So this is 40
Community radio station, 2SER, hits a new milestone, celebrating four groundbreaking decades on the airwaves.
This month marks 40 years of community broadcasting from 2SER, with the station celebrating its ongoing local impact and role in launching the careers of some of Australia’s best-known radio talent.
The University of Technology Sydney and Macquarie University jointly launched 2SER as an educational radio station during the burgeoning community broadcasting movement of the 1970s, and across the decades 2SER has cemented itself as a hub for learning and innovation.
The station has pioneered dozens of music shows, award-winning documentaries, Sydney's first queer radio program Gaywaves, and prison program Jailbreak. 2SER continues to attract local audiences with its news, talk and specialist music programming, and award-winning podcasts.
Glenn Wightwick, UTS Deputy Vice-Chancellor & Vice-President (Innovation & Enterprise) says 2SER has been and continues to be a valued space for innovation in broadcasting and media.
“UTS students, staff and the broader community benefit from the station’s groundbreaking programming that encourages interaction between educators and audiences,” said Mr Wightwick.
“The vast 2SER alumni who have gone on to successful careers right across the media and journalism sector demonstrate the value of hands on, practical learning.”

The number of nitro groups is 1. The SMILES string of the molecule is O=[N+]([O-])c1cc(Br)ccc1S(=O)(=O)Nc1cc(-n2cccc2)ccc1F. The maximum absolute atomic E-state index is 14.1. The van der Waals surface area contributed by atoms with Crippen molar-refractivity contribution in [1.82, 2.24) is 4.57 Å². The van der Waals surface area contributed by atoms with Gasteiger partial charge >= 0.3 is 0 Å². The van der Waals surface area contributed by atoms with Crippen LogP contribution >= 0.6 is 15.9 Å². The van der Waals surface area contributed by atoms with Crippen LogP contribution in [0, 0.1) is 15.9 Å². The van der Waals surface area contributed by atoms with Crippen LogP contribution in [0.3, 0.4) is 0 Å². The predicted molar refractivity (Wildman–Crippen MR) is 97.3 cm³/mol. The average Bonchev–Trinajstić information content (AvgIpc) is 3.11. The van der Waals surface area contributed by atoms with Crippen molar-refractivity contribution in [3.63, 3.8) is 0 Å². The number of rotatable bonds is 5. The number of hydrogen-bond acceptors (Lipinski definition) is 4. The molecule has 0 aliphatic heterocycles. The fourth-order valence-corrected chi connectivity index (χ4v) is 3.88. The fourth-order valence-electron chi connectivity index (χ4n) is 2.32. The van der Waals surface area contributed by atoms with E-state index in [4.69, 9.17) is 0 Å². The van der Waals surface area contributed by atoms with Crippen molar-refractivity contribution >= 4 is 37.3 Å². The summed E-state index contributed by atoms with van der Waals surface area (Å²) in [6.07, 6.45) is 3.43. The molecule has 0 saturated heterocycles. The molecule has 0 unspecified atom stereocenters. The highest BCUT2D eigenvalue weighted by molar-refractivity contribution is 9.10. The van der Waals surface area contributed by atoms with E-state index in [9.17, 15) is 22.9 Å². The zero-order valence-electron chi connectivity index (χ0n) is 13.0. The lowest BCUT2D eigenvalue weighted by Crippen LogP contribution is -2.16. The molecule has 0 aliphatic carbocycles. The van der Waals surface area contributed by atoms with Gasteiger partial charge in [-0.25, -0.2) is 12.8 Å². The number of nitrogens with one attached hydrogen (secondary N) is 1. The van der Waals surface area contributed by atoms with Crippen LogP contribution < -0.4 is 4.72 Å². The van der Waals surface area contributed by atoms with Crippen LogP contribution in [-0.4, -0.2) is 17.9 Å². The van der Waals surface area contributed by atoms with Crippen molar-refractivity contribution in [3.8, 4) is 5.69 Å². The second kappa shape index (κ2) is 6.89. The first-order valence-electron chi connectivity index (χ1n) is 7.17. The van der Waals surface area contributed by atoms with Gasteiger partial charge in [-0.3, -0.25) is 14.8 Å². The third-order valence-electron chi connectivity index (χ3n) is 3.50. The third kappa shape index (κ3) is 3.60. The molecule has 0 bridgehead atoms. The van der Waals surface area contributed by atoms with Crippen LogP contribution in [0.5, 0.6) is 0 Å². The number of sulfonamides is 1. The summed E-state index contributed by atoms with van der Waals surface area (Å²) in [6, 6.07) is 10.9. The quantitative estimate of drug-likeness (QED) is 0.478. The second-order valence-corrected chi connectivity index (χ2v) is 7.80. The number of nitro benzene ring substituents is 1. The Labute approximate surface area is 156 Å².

2SER has trained thousands of students for careers in journalism, and has been the launch pad of many careers of those in media. Notable past presenters, staff and volunteers including Tanya Plibersek (Shadow Minister for Education and Training), Robbie Buck (ABC Sydney/Triple J) and Richard Kingsmill (ABC/Triple J), recently returned to the station for a 40th anniversary Family Reunion Broadcast.
Professor Martina Möllering, Executive Dean of Macquarie University’s Faculty of Arts, said the station plays a vital role in training future radio journalists at Macquarie.
“Over the years our close partnership with 2SER has given many of our students the opportunity to gain invaluable practical experience in radio and to be involved with a broadcaster with real cultural impact and deep ties to the community in Sydney,” said Professor Möllering.
After 40 years it’s safe to say 2SER is a cultural institution, a gem in Sydney’s media landscape.
2SER Managing Director
An exhibition 40 Years of 2SER uncovered a plethora of stories and events using images, audio, and artefacts from 2SER’s eccentric archives, offering a glimpse into music scenes and social movements the station helped shape and propel. The exhibition will be on display in the UTS Library in 2020.
The magazine Listening Post , which was published by 2SER up until 1998, is also being digitised through a project with the National Library of Australia (Trove), ensuring the station’s rich history is preserved and searchable. The magazine covered news, interviews and programming,
Current station manager Martin Walters said: “After 40 years it’s safe to say 2SER is a cultural institution, a gem in Sydney’s media landscape.
“This milestone could not have been reached without the ongoing support of loyal supporters and listeners, and the thousands of volunteers who have worked to create hundreds of programs for millions of listeners.”